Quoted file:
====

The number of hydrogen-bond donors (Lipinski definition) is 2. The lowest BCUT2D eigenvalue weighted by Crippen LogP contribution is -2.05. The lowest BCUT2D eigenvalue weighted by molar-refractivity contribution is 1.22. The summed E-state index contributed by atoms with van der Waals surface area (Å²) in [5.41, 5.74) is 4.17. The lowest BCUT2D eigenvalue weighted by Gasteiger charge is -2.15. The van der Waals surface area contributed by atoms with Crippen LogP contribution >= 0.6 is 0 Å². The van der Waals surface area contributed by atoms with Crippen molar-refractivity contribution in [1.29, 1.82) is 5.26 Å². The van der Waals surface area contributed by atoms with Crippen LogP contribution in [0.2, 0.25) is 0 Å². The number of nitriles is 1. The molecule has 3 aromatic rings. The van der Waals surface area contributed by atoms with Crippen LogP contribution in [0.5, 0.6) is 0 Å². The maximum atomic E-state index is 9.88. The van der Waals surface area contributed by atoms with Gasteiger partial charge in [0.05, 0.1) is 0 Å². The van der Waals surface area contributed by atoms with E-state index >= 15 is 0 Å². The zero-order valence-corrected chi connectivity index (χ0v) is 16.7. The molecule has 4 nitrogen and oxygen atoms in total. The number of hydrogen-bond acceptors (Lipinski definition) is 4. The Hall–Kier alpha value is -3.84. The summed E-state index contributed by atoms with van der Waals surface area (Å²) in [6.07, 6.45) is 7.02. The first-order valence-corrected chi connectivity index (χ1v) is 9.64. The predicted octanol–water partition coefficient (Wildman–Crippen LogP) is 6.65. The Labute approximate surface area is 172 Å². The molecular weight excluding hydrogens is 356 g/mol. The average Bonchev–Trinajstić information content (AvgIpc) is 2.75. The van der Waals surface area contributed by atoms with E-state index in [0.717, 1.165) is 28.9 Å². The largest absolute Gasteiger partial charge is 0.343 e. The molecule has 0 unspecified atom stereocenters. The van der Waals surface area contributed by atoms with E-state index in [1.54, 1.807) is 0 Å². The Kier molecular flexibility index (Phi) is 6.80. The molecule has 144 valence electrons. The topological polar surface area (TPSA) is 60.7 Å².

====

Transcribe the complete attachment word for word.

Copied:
The number of hydrogen-bond donors (Lipinski definition) is 2. The lowest BCUT2D eigenvalue weighted by Crippen LogP contribution is -2.05. The lowest BCUT2D eigenvalue weighted by molar-refractivity contribution is 1.22. The summed E-state index contributed by atoms with van der Waals surface area (Å²) in [5.41, 5.74) is 4.17. The lowest BCUT2D eigenvalue weighted by Gasteiger charge is -2.15. The van der Waals surface area contributed by atoms with Crippen LogP contribution >= 0.6 is 0 Å². The van der Waals surface area contributed by atoms with Crippen molar-refractivity contribution in [1.29, 1.82) is 5.26 Å². The van der Waals surface area contributed by atoms with Crippen LogP contribution in [0.2, 0.25) is 0 Å². The number of nitriles is 1. The molecule has 3 aromatic rings. The van der Waals surface area contributed by atoms with Crippen LogP contribution in [0.5, 0.6) is 0 Å². The maximum atomic E-state index is 9.88. The van der Waals surface area contributed by atoms with Gasteiger partial charge in [0.05, 0.1) is 0 Å². The van der Waals surface area contributed by atoms with E-state index >= 15 is 0 Å². The zero-order valence-corrected chi connectivity index (χ0v) is 16.7. The molecule has 4 nitrogen and oxygen atoms in total. The number of hydrogen-bond acceptors (Lipinski definition) is 4. The Hall–Kier alpha value is -3.84. The summed E-state index contributed by atoms with van der Waals surface area (Å²) in [6.07, 6.45) is 7.02. The first-order valence-corrected chi connectivity index (χ1v) is 9.64. The predicted octanol–water partition coefficient (Wildman–Crippen LogP) is 6.65. The Labute approximate surface area is 172 Å². The molecular weight excluding hydrogens is 356 g/mol. The average Bonchev–Trinajstić information content (AvgIpc) is 2.75. The van der Waals surface area contributed by atoms with E-state index in [0.717, 1.165) is 28.9 Å². The largest absolute Gasteiger partial charge is 0.343 e. The molecule has 0 unspecified atom stereocenters. The van der Waals surface area contributed by atoms with E-state index in [1.54, 1.807) is 0 Å². The Kier molecular flexibility index (Phi) is 6.80. The molecule has 144 valence electrons. The topological polar surface area (TPSA) is 60.7 Å².